But the cardinal is beautiful! I never get tired of watching the birds.

Friday, January 12, 2007


Wait, this isn't winter. This is a chickadee at the feeder last weekend. Note the GRASS, not snow in the background.

Here's another one. They are so damn cute!

But this morning, voila! Winter in the front yard:

Winter in the backyard:

Winter on the lake down the road:

All they have been talking about on CBC radio this week is how there has been no winter in Canada this year (unless you're one of the poor saps in BC!) But apparently the tide is finally turning and starting Sunday, we are going to be getting cold temps across the country, and some more snow here in the Outaouais! I am glad. I moved here from BC for the SNOW, fer cryin' out loud. I have snowshoes and skates and cross-country skis to purchase... yeessh!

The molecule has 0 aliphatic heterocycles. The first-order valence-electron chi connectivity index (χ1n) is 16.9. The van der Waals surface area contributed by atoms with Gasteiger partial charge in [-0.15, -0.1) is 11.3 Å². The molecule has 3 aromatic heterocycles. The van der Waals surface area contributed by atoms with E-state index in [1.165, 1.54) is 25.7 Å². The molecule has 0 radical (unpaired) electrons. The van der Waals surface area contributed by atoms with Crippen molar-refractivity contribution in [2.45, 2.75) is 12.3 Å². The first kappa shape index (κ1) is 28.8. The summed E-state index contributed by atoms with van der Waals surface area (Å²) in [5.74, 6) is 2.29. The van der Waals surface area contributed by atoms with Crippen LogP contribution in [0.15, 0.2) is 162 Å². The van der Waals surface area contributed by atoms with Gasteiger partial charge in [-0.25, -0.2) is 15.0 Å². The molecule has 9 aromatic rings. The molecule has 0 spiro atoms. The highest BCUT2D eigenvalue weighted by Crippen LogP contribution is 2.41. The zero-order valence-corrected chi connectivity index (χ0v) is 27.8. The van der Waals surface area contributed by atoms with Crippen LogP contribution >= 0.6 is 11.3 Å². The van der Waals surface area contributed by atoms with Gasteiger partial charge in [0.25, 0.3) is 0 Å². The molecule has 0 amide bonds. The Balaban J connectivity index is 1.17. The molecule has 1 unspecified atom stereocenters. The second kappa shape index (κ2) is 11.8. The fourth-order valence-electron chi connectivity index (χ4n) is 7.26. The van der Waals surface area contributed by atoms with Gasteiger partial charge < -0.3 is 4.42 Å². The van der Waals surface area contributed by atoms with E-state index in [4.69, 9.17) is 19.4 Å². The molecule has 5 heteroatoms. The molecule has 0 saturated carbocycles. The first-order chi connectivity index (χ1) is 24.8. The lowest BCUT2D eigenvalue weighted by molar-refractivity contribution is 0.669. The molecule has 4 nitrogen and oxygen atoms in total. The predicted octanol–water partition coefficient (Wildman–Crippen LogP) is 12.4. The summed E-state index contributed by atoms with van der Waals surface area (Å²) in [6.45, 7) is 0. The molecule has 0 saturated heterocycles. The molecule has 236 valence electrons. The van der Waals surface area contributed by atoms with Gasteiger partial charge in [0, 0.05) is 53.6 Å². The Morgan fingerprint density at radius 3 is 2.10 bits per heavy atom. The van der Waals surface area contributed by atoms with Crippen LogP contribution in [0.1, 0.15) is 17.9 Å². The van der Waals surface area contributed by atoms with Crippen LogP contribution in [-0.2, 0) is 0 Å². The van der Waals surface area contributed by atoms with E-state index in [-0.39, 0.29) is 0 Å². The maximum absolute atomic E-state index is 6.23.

Happy weekend to all, and stay warm wherever you are.

Tuesday, January 09, 2007

Yummy bread!

I now make my own bread every week, and right now, this is the one recipe I have mastered! :) I really like it and it freezes well. Freezing it also stops my husband from eating the entire loaf in 48 hours. The recipe that follows is from my Canadian Living Cookbook, but it's also on the Canadian Living website. I have a loaf rising as I write.

Making bread doesn't really involve a lot of labour. I work at home, so it's easy for me to be around while the bread is doing its rising thing. I really enjoy making bread and find the kneading bit soothing. I have a breadmaker but I have never been able to get a satifactory loaf out of it.

I am still searching for a good whole wheat bread recipe. I am not a terribly skilled breadmaker, although I am improving, so the ones I have tried tend to come out as inedible bricks.

Canadian Living recipes are great and very foolproof. I think they have a very thorough test kitchen.


Country Seed Bread
General Category : Breads (Loaves, Buns, Rolls)
Food Group : Grains